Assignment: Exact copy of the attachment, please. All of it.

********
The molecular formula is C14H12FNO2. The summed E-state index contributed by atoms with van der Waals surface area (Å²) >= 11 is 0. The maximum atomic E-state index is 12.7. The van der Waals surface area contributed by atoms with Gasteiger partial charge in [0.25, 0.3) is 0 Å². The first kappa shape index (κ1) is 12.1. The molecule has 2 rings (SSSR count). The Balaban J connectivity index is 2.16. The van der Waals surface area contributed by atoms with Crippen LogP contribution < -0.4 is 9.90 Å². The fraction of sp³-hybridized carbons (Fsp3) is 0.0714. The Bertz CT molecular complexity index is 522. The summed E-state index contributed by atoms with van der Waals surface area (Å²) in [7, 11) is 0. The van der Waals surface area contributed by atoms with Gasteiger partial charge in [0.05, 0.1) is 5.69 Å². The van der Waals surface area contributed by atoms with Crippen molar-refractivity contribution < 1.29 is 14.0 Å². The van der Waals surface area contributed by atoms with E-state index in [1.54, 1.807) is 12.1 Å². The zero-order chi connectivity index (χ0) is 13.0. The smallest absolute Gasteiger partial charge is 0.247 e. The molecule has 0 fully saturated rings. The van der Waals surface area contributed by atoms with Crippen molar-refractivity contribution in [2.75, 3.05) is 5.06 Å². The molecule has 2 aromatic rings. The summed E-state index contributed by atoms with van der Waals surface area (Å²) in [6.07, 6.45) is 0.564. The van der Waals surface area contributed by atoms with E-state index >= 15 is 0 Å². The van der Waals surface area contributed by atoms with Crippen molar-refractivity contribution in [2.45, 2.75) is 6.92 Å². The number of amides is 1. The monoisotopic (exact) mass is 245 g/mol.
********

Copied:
The molecular formula is C14H12FNO2. The summed E-state index contributed by atoms with van der Waals surface area (Å²) >= 11 is 0. The maximum atomic E-state index is 12.7. The van der Waals surface area contributed by atoms with Gasteiger partial charge in [0.25, 0.3) is 0 Å². The first kappa shape index (κ1) is 12.1. The molecule has 2 rings (SSSR count). The Balaban J connectivity index is 2.16. The van der Waals surface area contributed by atoms with Crippen LogP contribution < -0.4 is 9.90 Å². The fraction of sp³-hybridized carbons (Fsp3) is 0.0714. The Bertz CT molecular complexity index is 522. The summed E-state index contributed by atoms with van der Waals surface area (Å²) in [7, 11) is 0. The van der Waals surface area contributed by atoms with Gasteiger partial charge in [0.05, 0.1) is 5.69 Å². The van der Waals surface area contributed by atoms with Crippen molar-refractivity contribution < 1.29 is 14.0 Å². The van der Waals surface area contributed by atoms with E-state index in [1.54, 1.807) is 12.1 Å². The zero-order chi connectivity index (χ0) is 13.0. The smallest absolute Gasteiger partial charge is 0.247 e. The molecule has 0 fully saturated rings. The van der Waals surface area contributed by atoms with Crippen molar-refractivity contribution in [2.75, 3.05) is 5.06 Å². The molecule has 2 aromatic rings. The summed E-state index contributed by atoms with van der Waals surface area (Å²) in [6.07, 6.45) is 0.564. The van der Waals surface area contributed by atoms with E-state index >= 15 is 0 Å². The van der Waals surface area contributed by atoms with Crippen molar-refractivity contribution in [2.45, 2.75) is 6.92 Å². The number of amides is 1. The monoisotopic (exact) mass is 245 g/mol.